Xerox Researchers Unveil New Document Management Technology

Scientists at Xerox's Research Centre Europe in Grenoble, France, announced Thursday that they've come up with new classification software clever enough to "read" an electronic document, decide how it should

February 27, 2004

3 Min Read
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Scientists at Xerox's Research Centre Europe in Grenoble, France, announced Thursday that they've come up with new classification software clever enough to "read" an electronic document, decide how it should be classified, then automatically route it to the right person's e-mail address or an online document management system.

The unnamed technology -- Xerox refers to it as a categorizing tool -- is available now, and can be licensed by enterprises that want to incorporate it into existing document systems, as well as by third-party software vendors in the document management, customer relationship management, and information retrieval markets, said Xerox.

The Xerox tool, said Eric Gaussier, a researcher at the Grenoble facility, uses a hierarchical model able to understand the dependency between multiple categories, unlike so-called "flat" search and retrieval tools which treat each category separately. Biochemistry and biophysics, for example, are closely related -- and so-treated by Xerox's solution -- while flat retrieval systems would consider them separate and thus not cross-link documents in each.

The result of this approach, he said, is faster, better searches, and a virtual hands-off approach to digesting and disseminating digital documents throughout an organization.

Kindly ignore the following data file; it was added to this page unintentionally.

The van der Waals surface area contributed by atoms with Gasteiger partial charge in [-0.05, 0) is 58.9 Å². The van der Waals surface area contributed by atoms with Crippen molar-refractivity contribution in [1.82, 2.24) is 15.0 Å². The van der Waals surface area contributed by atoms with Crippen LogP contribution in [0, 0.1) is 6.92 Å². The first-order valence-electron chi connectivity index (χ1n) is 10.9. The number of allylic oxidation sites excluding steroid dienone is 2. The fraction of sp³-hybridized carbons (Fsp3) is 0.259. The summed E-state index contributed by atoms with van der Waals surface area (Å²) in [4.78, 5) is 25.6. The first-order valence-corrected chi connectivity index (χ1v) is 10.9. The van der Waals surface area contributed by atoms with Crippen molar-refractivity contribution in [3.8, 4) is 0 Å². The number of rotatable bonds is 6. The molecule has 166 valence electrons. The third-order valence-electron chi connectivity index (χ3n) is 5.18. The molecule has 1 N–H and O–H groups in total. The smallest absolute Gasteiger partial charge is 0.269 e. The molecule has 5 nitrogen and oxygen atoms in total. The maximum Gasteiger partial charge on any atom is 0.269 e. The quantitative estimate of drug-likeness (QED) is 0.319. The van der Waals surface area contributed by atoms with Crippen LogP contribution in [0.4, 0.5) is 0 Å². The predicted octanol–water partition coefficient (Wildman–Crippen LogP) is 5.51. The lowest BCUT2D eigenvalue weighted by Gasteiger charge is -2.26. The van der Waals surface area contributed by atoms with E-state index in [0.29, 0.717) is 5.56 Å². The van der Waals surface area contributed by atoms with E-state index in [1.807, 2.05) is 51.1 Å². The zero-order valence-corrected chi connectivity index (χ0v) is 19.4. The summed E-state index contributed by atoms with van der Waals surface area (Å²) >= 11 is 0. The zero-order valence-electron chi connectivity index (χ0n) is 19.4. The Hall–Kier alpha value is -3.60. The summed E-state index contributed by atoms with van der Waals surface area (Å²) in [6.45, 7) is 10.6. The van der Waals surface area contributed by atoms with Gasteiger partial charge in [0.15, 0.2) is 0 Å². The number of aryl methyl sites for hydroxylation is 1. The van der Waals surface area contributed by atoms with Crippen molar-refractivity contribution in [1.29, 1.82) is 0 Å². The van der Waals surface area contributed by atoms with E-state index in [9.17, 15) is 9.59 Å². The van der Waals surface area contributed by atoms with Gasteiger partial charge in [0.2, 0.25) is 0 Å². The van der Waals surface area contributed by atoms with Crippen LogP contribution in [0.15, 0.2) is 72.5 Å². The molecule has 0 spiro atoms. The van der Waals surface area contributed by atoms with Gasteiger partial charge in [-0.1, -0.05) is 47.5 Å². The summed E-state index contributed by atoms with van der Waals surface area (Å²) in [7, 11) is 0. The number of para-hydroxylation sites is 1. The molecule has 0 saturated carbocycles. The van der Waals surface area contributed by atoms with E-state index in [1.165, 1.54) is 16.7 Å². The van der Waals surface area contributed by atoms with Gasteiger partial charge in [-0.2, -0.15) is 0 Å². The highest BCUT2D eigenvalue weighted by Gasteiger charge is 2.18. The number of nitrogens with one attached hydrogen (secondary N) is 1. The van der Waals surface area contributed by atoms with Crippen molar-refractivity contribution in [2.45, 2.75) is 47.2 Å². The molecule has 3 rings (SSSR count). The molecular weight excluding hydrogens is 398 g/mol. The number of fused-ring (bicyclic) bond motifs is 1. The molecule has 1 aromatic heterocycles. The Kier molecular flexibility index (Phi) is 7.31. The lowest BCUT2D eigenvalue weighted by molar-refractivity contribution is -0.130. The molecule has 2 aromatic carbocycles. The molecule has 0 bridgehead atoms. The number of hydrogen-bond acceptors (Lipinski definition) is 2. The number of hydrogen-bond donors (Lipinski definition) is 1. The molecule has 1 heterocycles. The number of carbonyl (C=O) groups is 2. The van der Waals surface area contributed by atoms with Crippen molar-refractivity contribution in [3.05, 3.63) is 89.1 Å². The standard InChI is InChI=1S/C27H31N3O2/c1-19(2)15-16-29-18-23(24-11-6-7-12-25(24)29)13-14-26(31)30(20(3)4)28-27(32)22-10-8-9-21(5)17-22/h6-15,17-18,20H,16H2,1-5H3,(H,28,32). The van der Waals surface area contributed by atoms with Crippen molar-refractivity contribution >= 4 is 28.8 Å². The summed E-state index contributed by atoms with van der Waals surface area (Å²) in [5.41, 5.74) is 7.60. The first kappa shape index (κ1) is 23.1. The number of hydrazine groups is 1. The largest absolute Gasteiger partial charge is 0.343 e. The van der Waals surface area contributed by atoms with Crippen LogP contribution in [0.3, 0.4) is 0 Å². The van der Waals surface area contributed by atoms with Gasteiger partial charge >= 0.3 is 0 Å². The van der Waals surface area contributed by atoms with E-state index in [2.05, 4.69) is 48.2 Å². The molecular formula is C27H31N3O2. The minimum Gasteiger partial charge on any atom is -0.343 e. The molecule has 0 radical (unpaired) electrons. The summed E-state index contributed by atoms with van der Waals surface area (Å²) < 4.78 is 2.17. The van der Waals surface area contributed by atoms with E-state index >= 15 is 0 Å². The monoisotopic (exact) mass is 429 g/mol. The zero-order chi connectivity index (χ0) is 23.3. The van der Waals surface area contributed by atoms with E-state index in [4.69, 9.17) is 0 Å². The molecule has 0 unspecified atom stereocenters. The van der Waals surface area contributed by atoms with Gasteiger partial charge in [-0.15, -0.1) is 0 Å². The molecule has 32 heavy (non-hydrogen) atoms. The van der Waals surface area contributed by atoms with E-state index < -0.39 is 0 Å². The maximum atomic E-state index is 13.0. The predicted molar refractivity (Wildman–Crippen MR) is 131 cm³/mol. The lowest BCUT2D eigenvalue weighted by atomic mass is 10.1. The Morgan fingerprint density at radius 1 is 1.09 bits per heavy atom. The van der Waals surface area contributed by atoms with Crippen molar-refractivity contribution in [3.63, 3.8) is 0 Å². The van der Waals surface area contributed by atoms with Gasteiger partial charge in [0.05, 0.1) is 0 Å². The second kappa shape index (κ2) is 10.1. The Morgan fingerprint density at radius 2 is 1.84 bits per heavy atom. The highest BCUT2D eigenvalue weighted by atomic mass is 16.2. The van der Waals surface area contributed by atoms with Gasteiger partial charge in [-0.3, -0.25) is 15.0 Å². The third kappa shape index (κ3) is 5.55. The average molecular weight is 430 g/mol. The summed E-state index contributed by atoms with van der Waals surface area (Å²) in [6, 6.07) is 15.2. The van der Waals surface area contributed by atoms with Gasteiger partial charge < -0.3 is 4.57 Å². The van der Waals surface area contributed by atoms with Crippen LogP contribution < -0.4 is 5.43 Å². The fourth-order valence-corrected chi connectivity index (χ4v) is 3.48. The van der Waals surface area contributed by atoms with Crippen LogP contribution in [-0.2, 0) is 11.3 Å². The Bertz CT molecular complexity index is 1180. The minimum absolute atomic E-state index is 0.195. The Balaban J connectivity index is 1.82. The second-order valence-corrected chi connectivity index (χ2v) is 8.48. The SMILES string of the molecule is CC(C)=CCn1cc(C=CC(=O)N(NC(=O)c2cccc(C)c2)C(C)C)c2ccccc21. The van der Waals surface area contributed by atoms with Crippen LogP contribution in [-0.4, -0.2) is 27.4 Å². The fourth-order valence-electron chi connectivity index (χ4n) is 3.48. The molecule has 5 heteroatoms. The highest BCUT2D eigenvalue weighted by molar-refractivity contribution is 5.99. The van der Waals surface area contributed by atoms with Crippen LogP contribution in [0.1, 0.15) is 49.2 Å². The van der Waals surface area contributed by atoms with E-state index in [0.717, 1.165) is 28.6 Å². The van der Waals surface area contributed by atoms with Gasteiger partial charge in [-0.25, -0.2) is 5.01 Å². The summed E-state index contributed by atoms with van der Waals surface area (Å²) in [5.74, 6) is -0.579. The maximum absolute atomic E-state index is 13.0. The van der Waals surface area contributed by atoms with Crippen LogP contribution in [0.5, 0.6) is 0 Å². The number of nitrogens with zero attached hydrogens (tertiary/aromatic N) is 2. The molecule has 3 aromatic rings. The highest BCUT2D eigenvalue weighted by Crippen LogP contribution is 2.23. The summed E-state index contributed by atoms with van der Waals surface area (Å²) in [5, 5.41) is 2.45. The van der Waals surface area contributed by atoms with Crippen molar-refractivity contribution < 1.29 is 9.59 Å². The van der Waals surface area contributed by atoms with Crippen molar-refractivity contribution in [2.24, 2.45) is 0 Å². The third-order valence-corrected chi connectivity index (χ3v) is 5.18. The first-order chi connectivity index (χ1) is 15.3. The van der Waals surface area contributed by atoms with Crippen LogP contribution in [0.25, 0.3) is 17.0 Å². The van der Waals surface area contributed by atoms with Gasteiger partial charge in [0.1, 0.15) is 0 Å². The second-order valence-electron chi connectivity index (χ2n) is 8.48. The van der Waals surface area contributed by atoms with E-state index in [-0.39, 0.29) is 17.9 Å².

In the pilot program that Xerox ran with the Swiss Institute of Bioinformatics, an academic nonprofit foundation, "their traditional search engines for medical articles often presented the most pertinent documents at the end of the list," said Gaussier. "Using our software, they were much more successful at finding what they were looking for, and typically had to browse less than half of the list to find the information."Xerox's new software, written in Java, and suitable for deploying on Unix, Linux, and Windows, is the result of four years of steady work in linguistic modeling, semantics, and machine learning, said Gaussier.

It can be used "out of the box" by adding it to existing document management applications created by an enterprise, he added. In that approach, "with a set of categories already established, the software take documents already categorized and using our models, 'learns' how to automatically classify new documents"

In a fresh environment not already equipped with a document management and routing solution, Xerox's tool walks users through the process of creating categories, then classifies documents as part of one or more of those categories.

In either case, the technology is bright enough to learn new categories on its own as it comes across additional documents. "After a while, if the system doesn't cover all the new topics that have emerged, it will tell you where it's not up to date," said Gaussier, and dynamically suggest new categories.

Able to handle documents written in up to 20 different languages, it also servers as an automatic router, shunting categorized documents to the right person -- via e-mail attachments, for instance -- based on a pre-set user profile that administrators establish."This can be used, for example, to route incoming mail to the person responsible for a given topic and eliminate mail in your inbox you aren't interested in," said Gaussier.

"Imagine clients' complaints going directly to the person responsible for handling them and your e-mail inbox containing only what you're interested in."

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